When the Whigs returned to power after the Corn Law crisis of 1846, Russell was the obvious choice as Prime Minister. His government extended state support for education and passed important public health and factory reform measures. But it soon became politically beleaguered, because of its lack of a majority, the fragmentation of the two – party system, and the severe tensions thrown up by the Irish Famine and then by the economic and social turbulence of 1847-49 at home and abroad. After 1848, Russell always struggled to assert his authority, and was damaged particularly by his alienation of Irish MPs following his criticism of the Pope in 1850, and by his unpopular dismissal of the buccaneering Palmerston from the Foreign Office in late 1851.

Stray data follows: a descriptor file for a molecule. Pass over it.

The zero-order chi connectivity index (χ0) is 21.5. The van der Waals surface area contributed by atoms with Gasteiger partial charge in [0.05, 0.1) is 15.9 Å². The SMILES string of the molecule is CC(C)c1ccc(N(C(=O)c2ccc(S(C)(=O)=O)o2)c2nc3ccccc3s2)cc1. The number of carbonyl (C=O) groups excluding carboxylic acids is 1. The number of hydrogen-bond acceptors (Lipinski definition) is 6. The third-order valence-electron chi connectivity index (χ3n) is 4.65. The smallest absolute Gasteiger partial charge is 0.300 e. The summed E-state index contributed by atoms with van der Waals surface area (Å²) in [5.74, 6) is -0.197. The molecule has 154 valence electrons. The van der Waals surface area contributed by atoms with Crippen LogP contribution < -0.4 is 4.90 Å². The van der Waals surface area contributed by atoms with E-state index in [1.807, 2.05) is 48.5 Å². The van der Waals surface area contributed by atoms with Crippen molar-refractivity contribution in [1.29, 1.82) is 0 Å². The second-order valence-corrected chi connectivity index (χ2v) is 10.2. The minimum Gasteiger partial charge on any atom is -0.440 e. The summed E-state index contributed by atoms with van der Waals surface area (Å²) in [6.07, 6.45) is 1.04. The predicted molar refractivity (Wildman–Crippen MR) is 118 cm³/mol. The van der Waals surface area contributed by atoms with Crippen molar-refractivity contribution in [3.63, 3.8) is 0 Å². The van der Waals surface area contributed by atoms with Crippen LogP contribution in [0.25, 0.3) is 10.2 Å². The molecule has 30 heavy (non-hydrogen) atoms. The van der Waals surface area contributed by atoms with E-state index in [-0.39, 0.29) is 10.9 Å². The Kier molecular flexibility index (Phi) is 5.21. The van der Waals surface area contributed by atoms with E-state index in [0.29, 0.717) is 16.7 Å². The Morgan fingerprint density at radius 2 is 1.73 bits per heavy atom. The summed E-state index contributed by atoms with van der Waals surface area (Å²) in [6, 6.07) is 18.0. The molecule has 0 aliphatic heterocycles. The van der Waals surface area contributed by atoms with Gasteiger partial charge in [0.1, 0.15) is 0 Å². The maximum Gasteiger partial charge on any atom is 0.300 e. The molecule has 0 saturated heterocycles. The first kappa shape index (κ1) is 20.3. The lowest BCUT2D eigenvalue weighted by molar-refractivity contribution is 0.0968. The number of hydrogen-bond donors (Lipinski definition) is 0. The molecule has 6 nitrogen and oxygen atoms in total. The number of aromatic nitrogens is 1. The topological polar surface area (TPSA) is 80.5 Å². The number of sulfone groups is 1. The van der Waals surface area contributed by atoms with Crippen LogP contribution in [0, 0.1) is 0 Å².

Russell’s long-term commitment to education legislation was the best example of his active approach to social issues. His anxiety that the state should promote, subsidise and regulate schooling in order to attack vice and sensuality, which bore fruit in the legislation of 1839 and 1847 and further initiatives in the 1850s and 1860s, was originally encouraged by his anxiety about Chartism and his hostility to the attempt by High Church Anglicans to dominate education through the National Society. As the last point suggests, one of Russell’s strongest antagonisms was to narrow clericalism. He had a simple faith himself, based on the precepts of full-hearted love of God and the human race. He distrusted religious dogmas, which he saw as man-made inventions which created division and conflict for the benefit of sectarian institutions and power-hungry egos.